Advocates and opponents of a proposed safe injection site pled their case during a recent federal hearing.
In Philadelphia, drug addiction is rampant. The city has struggled to clean up homeless encampments riddled with drug use and disease, but that just pushed the problem elsewhere.
Now, the city’s mayor and other officials support a controversial plan: opening America’s first supervised injection site.
The federal government, however, is fighting to stop that. The Trump administration filed a lawsuit in February, and on Thursday (Sept. 5) during a federal hearing, William M. McSwain, United States Attorney for the Eastern District of Pennsylvania, personally argued that the proposed safe injection site is illegal.
Crack House Statute
“If this opens up, the whole point of it existing is for addicts to come and use drugs,” McSwain said, according to the Philly Voice. That would violate the so-called “crack house statute,” a portion of the Controlled Substances Act introduced in the 1980s that makes it illegal to “manage any site for the purpose of unlawfully using a controlled substance,” the Voice reported.
In court, advocates and opponents debated the purpose of a safe injection site. McSwain and his team argued that the purpose is for people to use drugs, making the site illegal. But attorneys for Safehouse, a nonprofit that plans to open the proposed site, said that the purpose is to save lives and connect people with treatment.
Saving Lives, Offering Treatment
“I dispute the idea that we’re inviting people for drug use. We’re inviting people to stay to be proximal to medical support,” said Ilana Eisenstein, chief attorney for Safehouse.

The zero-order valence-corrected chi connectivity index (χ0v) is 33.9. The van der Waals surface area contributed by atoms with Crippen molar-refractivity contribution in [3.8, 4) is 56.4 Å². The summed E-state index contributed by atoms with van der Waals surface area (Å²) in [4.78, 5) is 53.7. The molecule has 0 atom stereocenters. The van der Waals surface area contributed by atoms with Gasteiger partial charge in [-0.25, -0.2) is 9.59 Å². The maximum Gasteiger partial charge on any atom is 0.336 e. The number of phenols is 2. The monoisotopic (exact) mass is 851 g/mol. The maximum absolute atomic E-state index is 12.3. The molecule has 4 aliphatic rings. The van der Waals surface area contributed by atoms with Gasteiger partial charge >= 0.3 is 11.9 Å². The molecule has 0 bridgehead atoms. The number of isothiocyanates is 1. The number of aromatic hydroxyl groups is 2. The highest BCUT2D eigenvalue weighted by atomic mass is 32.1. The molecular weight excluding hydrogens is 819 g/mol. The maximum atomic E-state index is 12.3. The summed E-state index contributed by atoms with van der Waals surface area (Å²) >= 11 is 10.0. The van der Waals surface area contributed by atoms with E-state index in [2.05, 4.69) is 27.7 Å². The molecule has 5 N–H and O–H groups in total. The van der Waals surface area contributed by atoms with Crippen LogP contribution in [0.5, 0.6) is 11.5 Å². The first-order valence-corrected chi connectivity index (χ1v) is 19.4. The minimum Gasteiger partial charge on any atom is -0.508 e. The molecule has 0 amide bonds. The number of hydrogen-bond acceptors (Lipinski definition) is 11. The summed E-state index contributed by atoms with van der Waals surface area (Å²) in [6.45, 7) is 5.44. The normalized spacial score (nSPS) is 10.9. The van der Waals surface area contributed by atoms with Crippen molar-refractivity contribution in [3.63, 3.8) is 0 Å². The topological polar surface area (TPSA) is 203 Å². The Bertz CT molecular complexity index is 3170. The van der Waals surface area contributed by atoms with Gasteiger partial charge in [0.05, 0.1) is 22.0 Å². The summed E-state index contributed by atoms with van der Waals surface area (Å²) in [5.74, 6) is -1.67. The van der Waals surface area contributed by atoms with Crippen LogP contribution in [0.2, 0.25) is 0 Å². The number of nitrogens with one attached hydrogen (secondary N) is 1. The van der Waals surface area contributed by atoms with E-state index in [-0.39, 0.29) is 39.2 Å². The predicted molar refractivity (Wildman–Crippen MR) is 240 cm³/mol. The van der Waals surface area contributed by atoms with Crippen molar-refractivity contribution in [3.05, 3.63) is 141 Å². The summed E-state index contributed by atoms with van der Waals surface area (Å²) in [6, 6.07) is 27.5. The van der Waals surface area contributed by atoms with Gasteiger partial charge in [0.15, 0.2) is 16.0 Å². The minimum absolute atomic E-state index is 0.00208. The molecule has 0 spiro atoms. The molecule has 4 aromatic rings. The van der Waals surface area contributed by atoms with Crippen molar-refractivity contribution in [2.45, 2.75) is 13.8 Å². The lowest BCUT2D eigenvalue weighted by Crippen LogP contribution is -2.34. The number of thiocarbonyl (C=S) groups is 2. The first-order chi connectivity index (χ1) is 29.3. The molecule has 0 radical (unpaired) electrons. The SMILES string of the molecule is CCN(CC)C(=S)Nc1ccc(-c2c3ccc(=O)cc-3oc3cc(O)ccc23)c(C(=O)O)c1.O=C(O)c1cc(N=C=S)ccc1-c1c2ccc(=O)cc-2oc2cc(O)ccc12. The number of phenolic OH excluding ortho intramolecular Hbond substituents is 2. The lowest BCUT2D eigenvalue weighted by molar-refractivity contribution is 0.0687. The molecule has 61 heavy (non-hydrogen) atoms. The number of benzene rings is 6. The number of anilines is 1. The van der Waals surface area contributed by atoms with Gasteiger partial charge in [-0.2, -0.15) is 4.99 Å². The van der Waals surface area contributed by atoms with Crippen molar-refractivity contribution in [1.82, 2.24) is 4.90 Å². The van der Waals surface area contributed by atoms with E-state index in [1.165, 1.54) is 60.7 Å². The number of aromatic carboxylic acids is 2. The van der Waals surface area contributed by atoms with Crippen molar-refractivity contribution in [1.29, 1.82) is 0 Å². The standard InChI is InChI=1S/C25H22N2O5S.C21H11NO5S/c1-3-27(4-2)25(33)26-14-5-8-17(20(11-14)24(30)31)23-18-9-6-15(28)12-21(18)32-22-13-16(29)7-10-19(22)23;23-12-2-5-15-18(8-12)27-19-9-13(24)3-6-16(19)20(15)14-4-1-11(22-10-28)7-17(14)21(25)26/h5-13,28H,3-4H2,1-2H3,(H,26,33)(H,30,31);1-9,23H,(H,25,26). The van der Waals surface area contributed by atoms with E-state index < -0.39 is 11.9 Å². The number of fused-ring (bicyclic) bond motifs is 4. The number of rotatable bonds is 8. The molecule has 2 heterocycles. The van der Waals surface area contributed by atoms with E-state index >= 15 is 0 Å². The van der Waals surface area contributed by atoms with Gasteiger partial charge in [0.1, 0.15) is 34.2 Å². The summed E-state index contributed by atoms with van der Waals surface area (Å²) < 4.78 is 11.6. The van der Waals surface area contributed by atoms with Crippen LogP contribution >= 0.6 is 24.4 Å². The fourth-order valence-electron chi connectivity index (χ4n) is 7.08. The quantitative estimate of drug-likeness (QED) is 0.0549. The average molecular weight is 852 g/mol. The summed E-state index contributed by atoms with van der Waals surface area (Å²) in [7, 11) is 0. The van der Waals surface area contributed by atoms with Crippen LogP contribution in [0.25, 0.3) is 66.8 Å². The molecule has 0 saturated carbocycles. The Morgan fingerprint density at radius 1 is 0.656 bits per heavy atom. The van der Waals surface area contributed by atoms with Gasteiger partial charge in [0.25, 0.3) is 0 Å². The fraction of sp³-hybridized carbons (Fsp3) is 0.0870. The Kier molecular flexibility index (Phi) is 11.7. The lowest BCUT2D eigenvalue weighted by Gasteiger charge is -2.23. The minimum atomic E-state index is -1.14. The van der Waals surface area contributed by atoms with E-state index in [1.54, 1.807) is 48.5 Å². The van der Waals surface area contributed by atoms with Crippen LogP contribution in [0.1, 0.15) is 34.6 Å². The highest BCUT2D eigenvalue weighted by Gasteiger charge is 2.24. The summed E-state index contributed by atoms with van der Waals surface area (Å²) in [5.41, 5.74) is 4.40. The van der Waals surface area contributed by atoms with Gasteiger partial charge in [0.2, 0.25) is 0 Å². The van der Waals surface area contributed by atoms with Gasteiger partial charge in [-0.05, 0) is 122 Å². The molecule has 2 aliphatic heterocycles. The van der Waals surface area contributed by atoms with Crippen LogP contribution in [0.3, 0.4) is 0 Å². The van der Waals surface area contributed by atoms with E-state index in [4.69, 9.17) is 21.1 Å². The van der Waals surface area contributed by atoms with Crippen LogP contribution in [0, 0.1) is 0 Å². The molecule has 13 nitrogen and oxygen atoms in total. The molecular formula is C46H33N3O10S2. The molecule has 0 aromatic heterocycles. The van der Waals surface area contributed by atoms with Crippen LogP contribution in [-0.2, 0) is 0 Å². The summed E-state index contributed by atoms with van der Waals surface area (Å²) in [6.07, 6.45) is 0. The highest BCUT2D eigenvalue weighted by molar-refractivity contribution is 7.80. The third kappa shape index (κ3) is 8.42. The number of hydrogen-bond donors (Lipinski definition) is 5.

Ronda Goldfein, vice president of Safehouse, said that although the idea seems radical, it is not inherently different from the work that’s already being done with needle exchanges and Narcan programs.
She said, “If the law allows for the provision of clean equipment, and the law allows for the provision of naloxone to save your life, does the law really not allow you to provide support in that thin sliver in between those federal permissible activities?”
However, McSwain argued that the seemingly small difference is a big deal.
“If Safehouse pulled an emergency truck up to the park where people are shooting up, I don’t think [the statute] would reach that,” he said. “If they had people come into the unit, that would be different.”
The judge in the case could make a ruling at this point, or could request more hearings to decide whether or not the plans for the safe injection site can move forward. Safehouse and many people around Philly are holding out hope for another tool in the fight against overdose deaths.
“We recognize there’s a crisis here,” Goldfein said. “The goal would be to open as soon as possible.”